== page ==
House in Wimbledon

 

New-build four-bedroom house for a private client, London

 

 

The practice has submitted a planning application for a custom build house in the Wimbledon North Conservation Area.

 

Located on a generously sized garden plot at the end of a cul-de-sac lined by detached houses, the proposed two-storey building replaces the clients' existing house. The existing house suffers from low ceilings and a poor connection with the surrounding green spaces and remains of a 17th century garden wall.

 

The proposed detached house responds to the rhythm, character and scale of the immediate urban context by subdividing the overall volume containing ground floor living spaces and bedrooms at first floor level into three smaller volumes with mono-pitched roofs. Low eaves lines and narrow gable ends are oriented towards the perimeter of the site.

 

Generously sized windows at ground floor level face in all directions towards the surrounding garden. A relocated double-height kitchen-dining space with skylight will become a central, light-filled hub for the family.

 

A restrained material palette sympathetic to the Conservation Area context has been proposed for the envelope, with light coloured water-struck clay bricks, matching lime mortar, clear finished hardwood timber windows and anthracite slates.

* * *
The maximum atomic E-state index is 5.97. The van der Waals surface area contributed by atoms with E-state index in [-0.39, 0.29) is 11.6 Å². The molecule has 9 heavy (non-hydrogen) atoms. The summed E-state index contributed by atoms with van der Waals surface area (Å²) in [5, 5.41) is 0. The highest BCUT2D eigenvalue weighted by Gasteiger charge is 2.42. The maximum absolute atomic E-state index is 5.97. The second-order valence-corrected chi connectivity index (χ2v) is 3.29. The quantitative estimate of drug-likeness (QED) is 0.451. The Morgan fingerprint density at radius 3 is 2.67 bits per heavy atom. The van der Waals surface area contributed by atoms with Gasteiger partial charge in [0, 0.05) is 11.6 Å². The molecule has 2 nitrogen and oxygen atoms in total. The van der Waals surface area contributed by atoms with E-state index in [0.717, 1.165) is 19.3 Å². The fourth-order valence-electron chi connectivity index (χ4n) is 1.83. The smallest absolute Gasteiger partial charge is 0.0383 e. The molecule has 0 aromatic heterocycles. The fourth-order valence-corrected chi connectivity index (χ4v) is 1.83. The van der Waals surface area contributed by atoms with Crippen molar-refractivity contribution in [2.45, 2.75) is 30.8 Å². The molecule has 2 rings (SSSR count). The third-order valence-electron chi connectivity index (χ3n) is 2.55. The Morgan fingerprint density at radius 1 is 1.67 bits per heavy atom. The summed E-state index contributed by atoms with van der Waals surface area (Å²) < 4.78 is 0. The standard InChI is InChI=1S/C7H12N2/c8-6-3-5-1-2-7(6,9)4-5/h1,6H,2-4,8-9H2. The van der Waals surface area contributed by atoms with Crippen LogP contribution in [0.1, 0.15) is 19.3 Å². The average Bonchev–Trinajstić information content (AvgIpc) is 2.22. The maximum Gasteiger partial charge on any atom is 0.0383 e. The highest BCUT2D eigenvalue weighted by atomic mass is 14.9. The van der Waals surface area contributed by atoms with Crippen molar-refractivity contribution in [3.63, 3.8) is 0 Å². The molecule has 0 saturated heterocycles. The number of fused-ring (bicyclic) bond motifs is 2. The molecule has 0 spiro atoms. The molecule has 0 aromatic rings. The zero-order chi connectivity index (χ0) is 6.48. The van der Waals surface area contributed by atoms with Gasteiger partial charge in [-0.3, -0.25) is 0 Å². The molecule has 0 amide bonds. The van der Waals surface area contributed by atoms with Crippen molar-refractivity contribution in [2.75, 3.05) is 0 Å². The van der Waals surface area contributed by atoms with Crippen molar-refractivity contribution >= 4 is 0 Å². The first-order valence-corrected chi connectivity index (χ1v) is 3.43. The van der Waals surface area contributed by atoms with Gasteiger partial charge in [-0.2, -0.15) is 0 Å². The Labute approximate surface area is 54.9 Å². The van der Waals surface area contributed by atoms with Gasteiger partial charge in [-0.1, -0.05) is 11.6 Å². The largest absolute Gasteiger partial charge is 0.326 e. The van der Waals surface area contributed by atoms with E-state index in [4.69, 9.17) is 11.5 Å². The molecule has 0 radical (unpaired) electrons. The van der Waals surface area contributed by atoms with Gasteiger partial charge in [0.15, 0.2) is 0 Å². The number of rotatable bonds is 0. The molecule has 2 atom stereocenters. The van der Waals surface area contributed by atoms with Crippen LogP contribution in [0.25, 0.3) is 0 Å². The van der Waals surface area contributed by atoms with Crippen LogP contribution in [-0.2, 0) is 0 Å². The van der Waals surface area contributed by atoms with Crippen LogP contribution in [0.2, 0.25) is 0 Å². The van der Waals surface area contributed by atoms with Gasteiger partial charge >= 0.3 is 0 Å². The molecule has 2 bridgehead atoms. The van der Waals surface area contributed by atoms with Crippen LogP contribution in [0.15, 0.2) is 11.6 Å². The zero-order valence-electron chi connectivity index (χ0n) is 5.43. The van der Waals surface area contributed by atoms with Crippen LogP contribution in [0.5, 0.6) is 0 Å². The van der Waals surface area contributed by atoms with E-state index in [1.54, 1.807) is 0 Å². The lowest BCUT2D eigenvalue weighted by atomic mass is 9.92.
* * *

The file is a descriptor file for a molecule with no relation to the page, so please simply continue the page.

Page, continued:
House in Wimbledon

 

New-build four-bedroom house for a private client, London

 

 

The practice has submitted a planning application for a custom build house in the Wimbledon North Conservation Area.

 

Located on a generously sized garden plot at the end of a cul-de-sac lined by detached houses, the proposed two-storey building replaces the clients' existing house. The existing house suffers from low ceilings and a poor connection with the surrounding green spaces and remains of a 17th century garden wall.

 

The proposed detached house responds to the rhythm, character and scale of the immediate urban context by subdividing the overall volume containing ground floor living spaces and bedrooms at first floor level into three smaller volumes with mono-pitched roofs. Low eaves lines and narrow gable ends are oriented towards the perimeter of the site.

 

Generously sized windows at ground floor level face in all directions towards the surrounding garden. A relocated double-height kitchen-dining space with skylight will become a central, light-filled hub for the family.

 

A restrained material palette sympathetic to the Conservation Area context has been proposed for the envelope, with light coloured water-struck clay bricks, matching lime mortar, clear finished hardwood timber windows and anthracite slates